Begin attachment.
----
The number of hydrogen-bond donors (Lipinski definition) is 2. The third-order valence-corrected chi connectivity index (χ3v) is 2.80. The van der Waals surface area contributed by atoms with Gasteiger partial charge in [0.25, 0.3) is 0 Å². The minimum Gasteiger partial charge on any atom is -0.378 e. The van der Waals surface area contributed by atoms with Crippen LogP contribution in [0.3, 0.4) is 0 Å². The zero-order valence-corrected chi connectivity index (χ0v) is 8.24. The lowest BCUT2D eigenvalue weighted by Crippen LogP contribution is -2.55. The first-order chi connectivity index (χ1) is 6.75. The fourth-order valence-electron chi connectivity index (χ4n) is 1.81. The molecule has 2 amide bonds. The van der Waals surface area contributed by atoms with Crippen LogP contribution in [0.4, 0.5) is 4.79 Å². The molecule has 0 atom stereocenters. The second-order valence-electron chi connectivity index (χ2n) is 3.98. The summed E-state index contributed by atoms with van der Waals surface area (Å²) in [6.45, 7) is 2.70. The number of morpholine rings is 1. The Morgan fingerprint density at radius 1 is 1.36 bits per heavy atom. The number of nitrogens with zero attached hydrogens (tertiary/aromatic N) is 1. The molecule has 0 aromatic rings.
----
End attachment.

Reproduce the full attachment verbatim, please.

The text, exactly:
The number of hydrogen-bond donors (Lipinski definition) is 2. The third-order valence-corrected chi connectivity index (χ3v) is 2.80. The van der Waals surface area contributed by atoms with Gasteiger partial charge in [0.25, 0.3) is 0 Å². The minimum Gasteiger partial charge on any atom is -0.378 e. The van der Waals surface area contributed by atoms with Crippen LogP contribution in [0.3, 0.4) is 0 Å². The zero-order valence-corrected chi connectivity index (χ0v) is 8.24. The lowest BCUT2D eigenvalue weighted by Crippen LogP contribution is -2.55. The first-order chi connectivity index (χ1) is 6.75. The fourth-order valence-electron chi connectivity index (χ4n) is 1.81. The molecule has 2 amide bonds. The van der Waals surface area contributed by atoms with Crippen LogP contribution in [0.4, 0.5) is 4.79 Å². The molecule has 0 atom stereocenters. The second-order valence-electron chi connectivity index (χ2n) is 3.98. The summed E-state index contributed by atoms with van der Waals surface area (Å²) in [6.45, 7) is 2.70. The number of morpholine rings is 1. The Morgan fingerprint density at radius 1 is 1.36 bits per heavy atom. The number of nitrogens with zero attached hydrogens (tertiary/aromatic N) is 1. The molecule has 0 aromatic rings.